It may be hard to get your brain around the size of the Albert Pujols deal, but it’s not terribly hard to see how it breaks down in terms of bang for the Angels’ buck.
For the next, oh, 3-4 years, I suspect, the Angels will be happy with this deal. They’re adding the best hitter in the game to a lineup that desperately needed a big time bopper. In doing so they’re going to improve the team that — all things being equal — stood to be just outside the playoff conversation for the next couple of years to one who you could easily call the favorites in the AL West.
But aging is a pain, and Albert Pujols, for as awesome as he still is, has his best years behind him. There are signs that he’s starting his decline. Sure, his decline is going to be better than anyone else’s prime, but we are not going to see circa-2008 Albert Pujols again.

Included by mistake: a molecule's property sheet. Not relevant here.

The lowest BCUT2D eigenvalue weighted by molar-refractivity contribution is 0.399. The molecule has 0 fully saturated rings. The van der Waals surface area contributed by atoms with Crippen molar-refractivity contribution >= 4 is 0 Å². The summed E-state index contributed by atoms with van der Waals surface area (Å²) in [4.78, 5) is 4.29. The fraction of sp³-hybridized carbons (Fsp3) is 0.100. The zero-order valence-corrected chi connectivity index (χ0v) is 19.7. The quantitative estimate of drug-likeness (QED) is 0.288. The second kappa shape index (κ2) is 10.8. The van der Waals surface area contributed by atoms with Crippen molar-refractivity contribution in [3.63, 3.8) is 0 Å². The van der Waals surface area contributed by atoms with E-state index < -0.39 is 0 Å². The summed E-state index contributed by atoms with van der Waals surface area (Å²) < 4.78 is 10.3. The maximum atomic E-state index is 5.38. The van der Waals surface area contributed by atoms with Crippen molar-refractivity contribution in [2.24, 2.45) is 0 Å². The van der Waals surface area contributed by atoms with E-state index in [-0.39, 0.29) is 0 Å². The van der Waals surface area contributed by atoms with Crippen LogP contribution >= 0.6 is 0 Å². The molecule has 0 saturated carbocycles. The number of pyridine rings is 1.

Flash forward to 2016-2021. Which don’t even sound like real years, they’re so far away. Name one player who remained elite in his age 36-41 seasons. Now name one not named Barry Bonds. Yeah, it’s fairly obvious that El Hombre — can we still call him that? — will be overpaid, perhaps severely so, for the second half of this deal.
But the Angels know this. They’re willing to deal with it. They want to win a championship or two now, while the core is in its prime. They also wisely want to turn themselves into the preeminent baseball team in southern California, putting a stake in the heart of the Dodgers while they sleep through litigation and all of that ugliness. The Angels are going to make a lot of money and get a huge TV deal and stuff before Pujols’ decline becomes a problem. And you can’t blame them for that.
But it will become a problem at some point. It won’t — purely on the baseball terms — look very good in a few years.